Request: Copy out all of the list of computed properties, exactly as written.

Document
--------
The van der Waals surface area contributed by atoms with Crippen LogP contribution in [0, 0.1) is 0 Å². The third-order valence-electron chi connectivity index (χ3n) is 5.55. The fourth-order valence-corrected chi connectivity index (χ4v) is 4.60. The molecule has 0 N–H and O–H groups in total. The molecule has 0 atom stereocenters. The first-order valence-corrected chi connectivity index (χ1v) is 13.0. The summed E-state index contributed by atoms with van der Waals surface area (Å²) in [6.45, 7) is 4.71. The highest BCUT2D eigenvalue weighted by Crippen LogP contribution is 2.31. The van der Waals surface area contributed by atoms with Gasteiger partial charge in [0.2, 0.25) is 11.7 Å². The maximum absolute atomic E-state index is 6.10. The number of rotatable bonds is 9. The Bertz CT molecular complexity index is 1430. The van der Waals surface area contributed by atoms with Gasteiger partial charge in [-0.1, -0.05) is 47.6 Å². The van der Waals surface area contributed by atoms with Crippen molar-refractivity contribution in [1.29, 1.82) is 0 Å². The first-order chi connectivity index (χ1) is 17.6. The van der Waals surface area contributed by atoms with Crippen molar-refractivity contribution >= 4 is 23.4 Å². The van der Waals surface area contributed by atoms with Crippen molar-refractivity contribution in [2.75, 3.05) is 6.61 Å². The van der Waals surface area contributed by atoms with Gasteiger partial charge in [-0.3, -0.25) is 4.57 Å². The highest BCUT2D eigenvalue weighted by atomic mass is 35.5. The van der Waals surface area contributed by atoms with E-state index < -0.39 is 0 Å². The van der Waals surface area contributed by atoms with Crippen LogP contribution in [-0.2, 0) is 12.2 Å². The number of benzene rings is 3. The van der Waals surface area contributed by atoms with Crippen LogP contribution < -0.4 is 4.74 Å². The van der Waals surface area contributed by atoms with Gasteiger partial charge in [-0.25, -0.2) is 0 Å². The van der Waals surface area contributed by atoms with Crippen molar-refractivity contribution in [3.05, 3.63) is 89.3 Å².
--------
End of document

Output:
The van der Waals surface area contributed by atoms with Crippen LogP contribution in [0, 0.1) is 0 Å². The third-order valence-electron chi connectivity index (χ3n) is 5.55. The fourth-order valence-corrected chi connectivity index (χ4v) is 4.60. The molecule has 0 N–H and O–H groups in total. The molecule has 0 atom stereocenters. The first-order valence-corrected chi connectivity index (χ1v) is 13.0. The summed E-state index contributed by atoms with van der Waals surface area (Å²) in [6.45, 7) is 4.71. The highest BCUT2D eigenvalue weighted by Crippen LogP contribution is 2.31. The van der Waals surface area contributed by atoms with Gasteiger partial charge in [0.2, 0.25) is 11.7 Å². The maximum absolute atomic E-state index is 6.10. The number of rotatable bonds is 9. The Bertz CT molecular complexity index is 1430. The van der Waals surface area contributed by atoms with Gasteiger partial charge in [-0.1, -0.05) is 47.6 Å². The van der Waals surface area contributed by atoms with Crippen molar-refractivity contribution in [1.29, 1.82) is 0 Å². The first-order chi connectivity index (χ1) is 17.6. The van der Waals surface area contributed by atoms with Crippen molar-refractivity contribution >= 4 is 23.4 Å². The van der Waals surface area contributed by atoms with Crippen molar-refractivity contribution in [2.75, 3.05) is 6.61 Å². The van der Waals surface area contributed by atoms with Gasteiger partial charge in [-0.3, -0.25) is 4.57 Å². The highest BCUT2D eigenvalue weighted by atomic mass is 35.5. The van der Waals surface area contributed by atoms with E-state index < -0.39 is 0 Å². The van der Waals surface area contributed by atoms with Crippen LogP contribution in [-0.2, 0) is 12.2 Å². The number of benzene rings is 3. The van der Waals surface area contributed by atoms with Crippen LogP contribution < -0.4 is 4.74 Å². The van der Waals surface area contributed by atoms with Gasteiger partial charge in [-0.25, -0.2) is 0 Å². The van der Waals surface area contributed by atoms with Crippen molar-refractivity contribution in [3.05, 3.63) is 89.3 Å².